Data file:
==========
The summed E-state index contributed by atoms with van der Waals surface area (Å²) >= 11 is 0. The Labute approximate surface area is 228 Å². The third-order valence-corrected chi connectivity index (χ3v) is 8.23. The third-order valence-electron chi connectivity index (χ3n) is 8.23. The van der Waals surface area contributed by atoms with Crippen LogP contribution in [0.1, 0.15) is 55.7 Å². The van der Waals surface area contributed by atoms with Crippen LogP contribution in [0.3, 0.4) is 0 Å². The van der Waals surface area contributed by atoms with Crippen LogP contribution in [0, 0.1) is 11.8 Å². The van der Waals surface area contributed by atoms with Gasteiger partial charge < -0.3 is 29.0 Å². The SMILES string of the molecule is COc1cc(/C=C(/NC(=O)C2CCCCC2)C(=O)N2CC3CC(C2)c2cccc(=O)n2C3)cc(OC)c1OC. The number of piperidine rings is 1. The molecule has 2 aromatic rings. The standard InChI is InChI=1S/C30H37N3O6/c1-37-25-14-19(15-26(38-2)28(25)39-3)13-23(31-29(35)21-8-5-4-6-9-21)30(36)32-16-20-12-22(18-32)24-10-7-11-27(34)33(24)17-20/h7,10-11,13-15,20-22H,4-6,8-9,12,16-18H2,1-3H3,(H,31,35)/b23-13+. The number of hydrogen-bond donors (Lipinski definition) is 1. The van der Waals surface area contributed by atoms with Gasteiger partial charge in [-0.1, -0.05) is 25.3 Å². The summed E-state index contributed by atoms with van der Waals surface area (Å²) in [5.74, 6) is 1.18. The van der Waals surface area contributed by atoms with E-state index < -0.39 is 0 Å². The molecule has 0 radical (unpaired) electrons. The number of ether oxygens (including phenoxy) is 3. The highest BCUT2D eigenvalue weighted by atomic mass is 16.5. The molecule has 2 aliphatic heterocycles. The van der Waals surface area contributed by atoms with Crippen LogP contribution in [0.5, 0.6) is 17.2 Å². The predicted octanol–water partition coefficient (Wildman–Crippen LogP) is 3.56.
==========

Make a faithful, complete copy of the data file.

The summed E-state index contributed by atoms with van der Waals surface area (Å²) >= 11 is 0. The Labute approximate surface area is 228 Å². The third-order valence-corrected chi connectivity index (χ3v) is 8.23. The third-order valence-electron chi connectivity index (χ3n) is 8.23. The van der Waals surface area contributed by atoms with Crippen LogP contribution in [0.1, 0.15) is 55.7 Å². The van der Waals surface area contributed by atoms with Crippen LogP contribution in [0.3, 0.4) is 0 Å². The van der Waals surface area contributed by atoms with Crippen LogP contribution in [0, 0.1) is 11.8 Å². The van der Waals surface area contributed by atoms with Gasteiger partial charge < -0.3 is 29.0 Å². The SMILES string of the molecule is COc1cc(/C=C(/NC(=O)C2CCCCC2)C(=O)N2CC3CC(C2)c2cccc(=O)n2C3)cc(OC)c1OC. The number of piperidine rings is 1. The molecule has 2 aromatic rings. The standard InChI is InChI=1S/C30H37N3O6/c1-37-25-14-19(15-26(38-2)28(25)39-3)13-23(31-29(35)21-8-5-4-6-9-21)30(36)32-16-20-12-22(18-32)24-10-7-11-27(34)33(24)17-20/h7,10-11,13-15,20-22H,4-6,8-9,12,16-18H2,1-3H3,(H,31,35)/b23-13+. The number of hydrogen-bond donors (Lipinski definition) is 1. The van der Waals surface area contributed by atoms with Gasteiger partial charge in [-0.1, -0.05) is 25.3 Å². The summed E-state index contributed by atoms with van der Waals surface area (Å²) in [5.74, 6) is 1.18. The van der Waals surface area contributed by atoms with E-state index < -0.39 is 0 Å². The molecule has 0 radical (unpaired) electrons. The number of ether oxygens (including phenoxy) is 3. The highest BCUT2D eigenvalue weighted by atomic mass is 16.5. The molecule has 2 aliphatic heterocycles. The van der Waals surface area contributed by atoms with Crippen LogP contribution in [0.5, 0.6) is 17.2 Å². The predicted octanol–water partition coefficient (Wildman–Crippen LogP) is 3.56.